And no, you did not provide any criteria. You are just twisting words, dismissing what I write with sarcasm, misinterpreting things in a way that doesn't make you reflect on the crux of the argument and failing to provide one single *objective* measure for us to test any claim.


I am asking you for examples of measurable evidence. If you think that is not a good example, feel free to provide one.


I am not trying to "win" anything here. I'm just trying to understand if there is anything here that can be objectively measured.

You started with the whole "willing to be updated by the evidence", so the first order of business is to establish precisely what "evidence" you are looking for, and so far your responses are looking like "I will know it when I see it".

@ljs @filippie509

Parsing error: what I meant was the "majority of editors will have one plugin to integrate with Co-pilot", not that majority of plugins will themselves have some integration.

@ljs @filippie509

No one said anything about "entire industry".

The exact words were "reset of knowledge work in a profound way", and this is why I am saying that we need a precise definition.

@ljs @filippie509

The "silly first example" is *exactly* how my co-workers are using it. The jr ones have a VS code plugin, the senior ones integrated with vim.

And the fact that you think it is "silly" shows how subjective and pointless this debate really if you are not willing to define a precise way to establish the definitions.

@ljs @filippie509

How many startups offering some variation of "give a prompt of what you would like your business site to look like and we will generate a template with color scheme, layout pages, all compatible with Wordpress and this many plugins" would you like to see in order to accept that "AI has caused an impact in the knowledge industry"?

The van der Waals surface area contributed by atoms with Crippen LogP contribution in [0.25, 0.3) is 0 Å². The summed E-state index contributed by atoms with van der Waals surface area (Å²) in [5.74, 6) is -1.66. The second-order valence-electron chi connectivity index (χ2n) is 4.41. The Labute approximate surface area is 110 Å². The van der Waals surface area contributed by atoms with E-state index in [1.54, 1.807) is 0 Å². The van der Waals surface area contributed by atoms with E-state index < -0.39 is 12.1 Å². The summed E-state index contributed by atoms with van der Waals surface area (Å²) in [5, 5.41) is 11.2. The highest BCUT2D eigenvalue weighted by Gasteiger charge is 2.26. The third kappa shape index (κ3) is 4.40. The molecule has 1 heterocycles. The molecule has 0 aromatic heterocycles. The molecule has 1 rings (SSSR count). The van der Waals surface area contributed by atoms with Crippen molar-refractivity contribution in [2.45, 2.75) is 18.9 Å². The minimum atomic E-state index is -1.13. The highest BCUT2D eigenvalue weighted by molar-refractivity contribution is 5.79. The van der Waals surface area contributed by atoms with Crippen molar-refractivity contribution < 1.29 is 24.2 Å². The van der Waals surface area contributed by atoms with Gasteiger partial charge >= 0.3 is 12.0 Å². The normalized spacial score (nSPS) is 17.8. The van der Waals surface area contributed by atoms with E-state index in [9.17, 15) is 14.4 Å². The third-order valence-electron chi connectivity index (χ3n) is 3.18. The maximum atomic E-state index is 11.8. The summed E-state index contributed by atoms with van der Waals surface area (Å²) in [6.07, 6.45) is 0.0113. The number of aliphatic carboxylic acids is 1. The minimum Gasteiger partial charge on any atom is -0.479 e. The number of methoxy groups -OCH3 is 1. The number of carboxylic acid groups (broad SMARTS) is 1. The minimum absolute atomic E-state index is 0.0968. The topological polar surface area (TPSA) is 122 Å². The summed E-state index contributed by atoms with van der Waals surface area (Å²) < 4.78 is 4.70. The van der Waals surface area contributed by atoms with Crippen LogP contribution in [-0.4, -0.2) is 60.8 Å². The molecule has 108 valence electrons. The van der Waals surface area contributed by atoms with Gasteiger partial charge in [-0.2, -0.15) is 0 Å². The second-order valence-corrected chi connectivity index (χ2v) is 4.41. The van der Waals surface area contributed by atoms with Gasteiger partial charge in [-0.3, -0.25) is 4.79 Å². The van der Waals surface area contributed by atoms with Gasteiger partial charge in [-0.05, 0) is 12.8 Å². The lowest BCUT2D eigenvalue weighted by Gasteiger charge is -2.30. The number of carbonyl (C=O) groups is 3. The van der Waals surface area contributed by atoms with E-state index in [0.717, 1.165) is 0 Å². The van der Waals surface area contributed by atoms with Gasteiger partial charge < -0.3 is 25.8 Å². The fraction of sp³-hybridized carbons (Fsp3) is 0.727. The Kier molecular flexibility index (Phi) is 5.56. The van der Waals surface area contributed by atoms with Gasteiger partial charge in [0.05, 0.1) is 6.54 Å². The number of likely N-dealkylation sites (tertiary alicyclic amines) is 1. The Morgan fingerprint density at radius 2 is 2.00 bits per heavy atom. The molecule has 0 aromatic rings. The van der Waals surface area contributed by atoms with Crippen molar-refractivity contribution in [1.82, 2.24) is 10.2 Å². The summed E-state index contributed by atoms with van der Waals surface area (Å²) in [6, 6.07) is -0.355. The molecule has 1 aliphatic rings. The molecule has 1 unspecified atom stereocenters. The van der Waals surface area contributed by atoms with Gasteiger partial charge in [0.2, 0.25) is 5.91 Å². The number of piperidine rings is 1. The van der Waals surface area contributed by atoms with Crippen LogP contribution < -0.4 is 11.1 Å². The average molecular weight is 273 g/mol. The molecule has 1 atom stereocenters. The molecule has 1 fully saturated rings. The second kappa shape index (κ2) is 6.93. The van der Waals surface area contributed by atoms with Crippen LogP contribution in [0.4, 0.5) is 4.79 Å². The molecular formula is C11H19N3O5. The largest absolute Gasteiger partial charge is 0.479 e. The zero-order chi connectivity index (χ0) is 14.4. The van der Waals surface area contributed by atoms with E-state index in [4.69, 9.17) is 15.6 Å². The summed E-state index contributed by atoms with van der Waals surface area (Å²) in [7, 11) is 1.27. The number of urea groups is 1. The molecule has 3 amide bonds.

@ljs @filippie509

Again: what qualifies as "profound reset of an entire industry"?

If I say "The majority of IDE or editor plugins will have some sort of integration with Co-Pilot (or equivalent)", does this count as a "reset of the industry"?

If I say "there are startups now that take all your bank statements and generate your tax report, but you (or an accountant) still need to review it before sending to the IRS", does that count as a reset?

@ljs @filippie509

We couldn't even agree on whether SO is a "fuzzy" or "exact" tool, so first we need to agree on a common definition of "reset knowledge work".

@ljs @filippie509

Quite the opposite, the main point from OP is that skeptics are dismissing the new developments on the grounds of "it hasn't not lived up to the hype and doesn't bring anything revolutionary, so it will amount to nothing like everything else in the past", and that's the part where the skeptics are wrong about.

So, to clear up: for you, what are the required conditions for you to say "I was wrong, and this wave of AI did cause significant impact in knowledge work?"

@ljs @filippie509

The question then is "what are the actual criteria to determine if you are right or wrong".

I don't think "the claim of "the impact of deepfakes, generative AI and ChatGPT is going to reset knowledge work" implies the elimination of certain jobs, which is the counterargument that the blog post you linked seems to make.